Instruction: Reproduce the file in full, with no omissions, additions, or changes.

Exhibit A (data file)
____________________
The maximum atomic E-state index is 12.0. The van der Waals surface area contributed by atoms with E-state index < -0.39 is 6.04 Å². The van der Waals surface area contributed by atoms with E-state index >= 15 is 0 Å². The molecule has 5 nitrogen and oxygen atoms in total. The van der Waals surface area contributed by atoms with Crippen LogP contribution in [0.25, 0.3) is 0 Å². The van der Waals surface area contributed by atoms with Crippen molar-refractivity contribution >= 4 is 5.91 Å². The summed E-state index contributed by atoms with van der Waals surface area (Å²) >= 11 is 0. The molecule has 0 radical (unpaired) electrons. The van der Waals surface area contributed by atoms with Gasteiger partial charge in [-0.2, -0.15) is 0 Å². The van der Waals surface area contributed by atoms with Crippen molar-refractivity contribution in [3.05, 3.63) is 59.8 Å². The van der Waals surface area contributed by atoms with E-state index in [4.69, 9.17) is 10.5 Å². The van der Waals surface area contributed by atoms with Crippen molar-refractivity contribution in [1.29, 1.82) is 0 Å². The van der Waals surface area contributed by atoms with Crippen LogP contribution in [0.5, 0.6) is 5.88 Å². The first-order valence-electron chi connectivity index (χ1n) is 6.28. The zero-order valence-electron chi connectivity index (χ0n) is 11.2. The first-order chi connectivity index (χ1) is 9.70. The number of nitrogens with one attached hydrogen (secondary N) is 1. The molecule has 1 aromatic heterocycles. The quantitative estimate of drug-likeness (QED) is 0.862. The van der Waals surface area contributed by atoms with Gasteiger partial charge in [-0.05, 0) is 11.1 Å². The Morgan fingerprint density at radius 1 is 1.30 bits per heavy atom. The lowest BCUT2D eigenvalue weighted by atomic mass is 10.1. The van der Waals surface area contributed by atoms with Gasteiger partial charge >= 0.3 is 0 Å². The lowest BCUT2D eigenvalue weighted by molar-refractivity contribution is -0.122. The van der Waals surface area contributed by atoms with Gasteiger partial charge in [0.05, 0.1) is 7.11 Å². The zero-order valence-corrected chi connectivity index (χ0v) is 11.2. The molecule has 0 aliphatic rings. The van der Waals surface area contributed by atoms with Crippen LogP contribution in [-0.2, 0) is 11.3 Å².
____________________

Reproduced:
The maximum atomic E-state index is 12.0. The van der Waals surface area contributed by atoms with E-state index < -0.39 is 6.04 Å². The van der Waals surface area contributed by atoms with E-state index >= 15 is 0 Å². The molecule has 5 nitrogen and oxygen atoms in total. The van der Waals surface area contributed by atoms with Crippen LogP contribution in [0.25, 0.3) is 0 Å². The van der Waals surface area contributed by atoms with Crippen molar-refractivity contribution >= 4 is 5.91 Å². The summed E-state index contributed by atoms with van der Waals surface area (Å²) >= 11 is 0. The molecule has 0 radical (unpaired) electrons. The van der Waals surface area contributed by atoms with Gasteiger partial charge in [-0.2, -0.15) is 0 Å². The van der Waals surface area contributed by atoms with Crippen molar-refractivity contribution in [3.05, 3.63) is 59.8 Å². The van der Waals surface area contributed by atoms with E-state index in [4.69, 9.17) is 10.5 Å². The van der Waals surface area contributed by atoms with Crippen molar-refractivity contribution in [1.29, 1.82) is 0 Å². The van der Waals surface area contributed by atoms with Crippen LogP contribution in [0.5, 0.6) is 5.88 Å². The first-order valence-electron chi connectivity index (χ1n) is 6.28. The zero-order valence-electron chi connectivity index (χ0n) is 11.2. The first-order chi connectivity index (χ1) is 9.70. The number of nitrogens with one attached hydrogen (secondary N) is 1. The molecule has 1 aromatic heterocycles. The quantitative estimate of drug-likeness (QED) is 0.862. The van der Waals surface area contributed by atoms with Gasteiger partial charge in [-0.05, 0) is 11.1 Å². The Morgan fingerprint density at radius 1 is 1.30 bits per heavy atom. The lowest BCUT2D eigenvalue weighted by atomic mass is 10.1. The van der Waals surface area contributed by atoms with Gasteiger partial charge >= 0.3 is 0 Å². The lowest BCUT2D eigenvalue weighted by molar-refractivity contribution is -0.122. The van der Waals surface area contributed by atoms with Gasteiger partial charge in [0.05, 0.1) is 7.11 Å². The zero-order valence-corrected chi connectivity index (χ0v) is 11.2. The molecule has 0 aliphatic rings. The van der Waals surface area contributed by atoms with Crippen LogP contribution in [-0.2, 0) is 11.3 Å².